Repository hosted by TU Delft Library

Home · Contact · About · Disclaimer ·

Reference chart for relative weight change to detect hypernatraemic dehydration

Publication files not online:

Author: Dommelen, P. van · Wouwe, J.P. van · Breuning-Boers, J.M. · Buuren, S. van · Verkerk, P.H.
Institution: TNO Kwaliteit van Leven
Source:Archives of Disease in Childhood, 6, 92, 490-494
Identifier: 239992
doi: doi:10.1136/adc.2006.104331
Keywords: Jeugd en Gezondheid · sodium · article · birth weight · breast feeding · clinical feature · controlled study · dehydration · demography · female · human · hypernatremia · infant · major clinical study · male · priority journal · sensitivity and specificity · sodium blood level · weight change · weight reduction · Breast Feeding · Dehydration · Epidemiologic Methods · Evidence-Based Medicine · Female · Humans · Hypernatremia · Infant Care · Infant, Newborn · Male · Netherlands · Reference Values · Referral and Consultation · Weight Loss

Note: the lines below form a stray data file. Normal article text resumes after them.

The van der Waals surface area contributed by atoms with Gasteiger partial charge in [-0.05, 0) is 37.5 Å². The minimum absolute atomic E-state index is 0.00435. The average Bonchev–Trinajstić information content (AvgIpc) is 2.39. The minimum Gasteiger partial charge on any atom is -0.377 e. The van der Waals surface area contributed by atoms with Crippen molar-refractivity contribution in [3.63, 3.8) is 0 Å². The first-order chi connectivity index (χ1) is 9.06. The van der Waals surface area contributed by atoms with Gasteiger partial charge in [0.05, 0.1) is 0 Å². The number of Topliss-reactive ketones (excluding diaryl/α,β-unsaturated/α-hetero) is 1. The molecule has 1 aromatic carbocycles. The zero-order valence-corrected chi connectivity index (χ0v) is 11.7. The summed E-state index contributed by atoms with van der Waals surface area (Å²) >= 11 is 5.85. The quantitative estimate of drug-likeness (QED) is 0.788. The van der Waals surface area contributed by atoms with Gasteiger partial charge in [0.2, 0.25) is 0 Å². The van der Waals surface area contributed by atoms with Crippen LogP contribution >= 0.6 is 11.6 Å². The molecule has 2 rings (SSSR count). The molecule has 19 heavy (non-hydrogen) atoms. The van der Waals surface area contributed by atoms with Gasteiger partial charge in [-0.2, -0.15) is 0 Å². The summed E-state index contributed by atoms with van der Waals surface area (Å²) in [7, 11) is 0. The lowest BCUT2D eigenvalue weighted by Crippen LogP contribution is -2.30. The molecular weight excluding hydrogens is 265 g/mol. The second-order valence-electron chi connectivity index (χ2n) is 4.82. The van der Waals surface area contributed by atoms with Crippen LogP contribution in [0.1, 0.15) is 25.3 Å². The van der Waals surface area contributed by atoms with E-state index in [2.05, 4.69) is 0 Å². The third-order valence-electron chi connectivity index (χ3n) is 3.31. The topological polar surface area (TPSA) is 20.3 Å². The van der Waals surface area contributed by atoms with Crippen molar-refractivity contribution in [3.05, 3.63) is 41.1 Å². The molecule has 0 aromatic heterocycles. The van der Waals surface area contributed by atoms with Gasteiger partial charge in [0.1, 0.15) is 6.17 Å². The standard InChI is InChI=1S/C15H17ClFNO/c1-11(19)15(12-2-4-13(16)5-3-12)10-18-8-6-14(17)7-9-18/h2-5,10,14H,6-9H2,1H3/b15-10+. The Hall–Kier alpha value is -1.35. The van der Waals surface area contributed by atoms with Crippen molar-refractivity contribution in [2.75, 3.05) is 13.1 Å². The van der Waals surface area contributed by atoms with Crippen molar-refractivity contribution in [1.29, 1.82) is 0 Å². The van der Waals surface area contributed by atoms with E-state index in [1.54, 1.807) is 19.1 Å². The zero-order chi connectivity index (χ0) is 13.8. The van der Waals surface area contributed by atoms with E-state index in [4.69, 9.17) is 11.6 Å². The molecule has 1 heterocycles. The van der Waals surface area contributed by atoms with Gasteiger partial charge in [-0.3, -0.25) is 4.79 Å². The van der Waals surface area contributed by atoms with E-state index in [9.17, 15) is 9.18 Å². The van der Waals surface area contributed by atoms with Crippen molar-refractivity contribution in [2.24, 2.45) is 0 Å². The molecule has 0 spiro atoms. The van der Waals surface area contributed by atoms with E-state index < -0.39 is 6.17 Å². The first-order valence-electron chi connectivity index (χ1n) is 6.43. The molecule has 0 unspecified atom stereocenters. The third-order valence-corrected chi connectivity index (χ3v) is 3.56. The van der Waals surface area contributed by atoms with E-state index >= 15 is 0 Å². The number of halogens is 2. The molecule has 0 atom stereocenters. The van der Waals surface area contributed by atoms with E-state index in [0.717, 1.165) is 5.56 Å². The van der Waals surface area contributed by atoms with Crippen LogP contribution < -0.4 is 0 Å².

Objective: The validity of the rule of thumb that infants may have a weight loss of 10% in the first days after birth is unknown. We assessed the validity of this and other rules to detect breast-fed infants with hypernatraemic dehydration. Design: A reference chart for relative weight change was constructed by the LMS method. The reference group was obtained by a retrospective cohort study. Participants: 1544 healthy, exclusively breast-fed infants with 3075 weight measurements born in the Netherlands and 83 cases of breast-fed infants with hypernatraemic dehydration obtained from literature. Results: The rule of thumb had a sensitivity of 90.4%, a specificity of 98.3% and a positive predictive value of 3.7%. Referring infants if their weight change is below -2.5 SDS (0.6th centile) in the reference chart in the first week of life and using the rule of thumb in the second week had a sensitivity of 85.5%, a specificity of 99.4% and a positive predictive value of 9.2%. Conclusions: The rule of thumb is likely to produce too many false positive results, assuming that for screening purposes the specificity needs to be high. A chart for relative weight change can be helpful to detect infants with hypernatraemic dehydration.